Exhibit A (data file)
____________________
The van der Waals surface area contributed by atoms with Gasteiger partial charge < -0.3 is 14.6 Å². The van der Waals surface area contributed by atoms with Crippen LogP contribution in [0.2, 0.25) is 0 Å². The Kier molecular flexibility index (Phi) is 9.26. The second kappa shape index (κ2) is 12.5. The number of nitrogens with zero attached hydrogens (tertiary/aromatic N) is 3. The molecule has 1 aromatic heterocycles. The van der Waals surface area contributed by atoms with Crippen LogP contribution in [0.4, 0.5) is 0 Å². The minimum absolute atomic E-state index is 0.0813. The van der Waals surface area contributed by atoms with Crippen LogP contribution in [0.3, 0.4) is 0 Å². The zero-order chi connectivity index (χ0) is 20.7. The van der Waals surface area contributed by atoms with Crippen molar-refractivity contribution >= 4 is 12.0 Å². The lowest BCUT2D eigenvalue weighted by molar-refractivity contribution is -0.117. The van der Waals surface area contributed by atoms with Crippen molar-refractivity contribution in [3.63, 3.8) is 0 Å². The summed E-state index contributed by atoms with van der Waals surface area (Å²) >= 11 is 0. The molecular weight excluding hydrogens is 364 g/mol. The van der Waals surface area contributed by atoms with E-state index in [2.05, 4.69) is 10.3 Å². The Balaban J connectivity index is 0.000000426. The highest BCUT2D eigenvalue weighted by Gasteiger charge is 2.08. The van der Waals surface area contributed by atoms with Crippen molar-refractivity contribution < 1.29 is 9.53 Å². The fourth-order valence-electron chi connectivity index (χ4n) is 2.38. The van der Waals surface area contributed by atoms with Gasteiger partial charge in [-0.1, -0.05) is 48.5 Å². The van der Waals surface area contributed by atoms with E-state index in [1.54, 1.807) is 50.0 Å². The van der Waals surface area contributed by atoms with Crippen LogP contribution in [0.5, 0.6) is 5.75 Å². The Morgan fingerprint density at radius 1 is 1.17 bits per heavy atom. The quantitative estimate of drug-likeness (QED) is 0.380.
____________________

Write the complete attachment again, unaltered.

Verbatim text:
The van der Waals surface area contributed by atoms with Gasteiger partial charge < -0.3 is 14.6 Å². The van der Waals surface area contributed by atoms with Crippen LogP contribution in [0.2, 0.25) is 0 Å². The Kier molecular flexibility index (Phi) is 9.26. The second kappa shape index (κ2) is 12.5. The number of nitrogens with zero attached hydrogens (tertiary/aromatic N) is 3. The molecule has 1 aromatic heterocycles. The van der Waals surface area contributed by atoms with Crippen LogP contribution in [0.4, 0.5) is 0 Å². The minimum absolute atomic E-state index is 0.0813. The van der Waals surface area contributed by atoms with Crippen LogP contribution in [0.3, 0.4) is 0 Å². The zero-order chi connectivity index (χ0) is 20.7. The van der Waals surface area contributed by atoms with Crippen molar-refractivity contribution >= 4 is 12.0 Å². The lowest BCUT2D eigenvalue weighted by molar-refractivity contribution is -0.117. The van der Waals surface area contributed by atoms with Crippen molar-refractivity contribution in [3.63, 3.8) is 0 Å². The summed E-state index contributed by atoms with van der Waals surface area (Å²) >= 11 is 0. The molecular weight excluding hydrogens is 364 g/mol. The van der Waals surface area contributed by atoms with E-state index in [2.05, 4.69) is 10.3 Å². The Balaban J connectivity index is 0.000000426. The highest BCUT2D eigenvalue weighted by Gasteiger charge is 2.08. The van der Waals surface area contributed by atoms with Crippen molar-refractivity contribution < 1.29 is 9.53 Å². The fourth-order valence-electron chi connectivity index (χ4n) is 2.38. The van der Waals surface area contributed by atoms with Gasteiger partial charge in [-0.1, -0.05) is 48.5 Å². The van der Waals surface area contributed by atoms with E-state index in [1.54, 1.807) is 50.0 Å². The van der Waals surface area contributed by atoms with Crippen LogP contribution in [0.5, 0.6) is 5.75 Å². The Morgan fingerprint density at radius 1 is 1.17 bits per heavy atom. The quantitative estimate of drug-likeness (QED) is 0.380.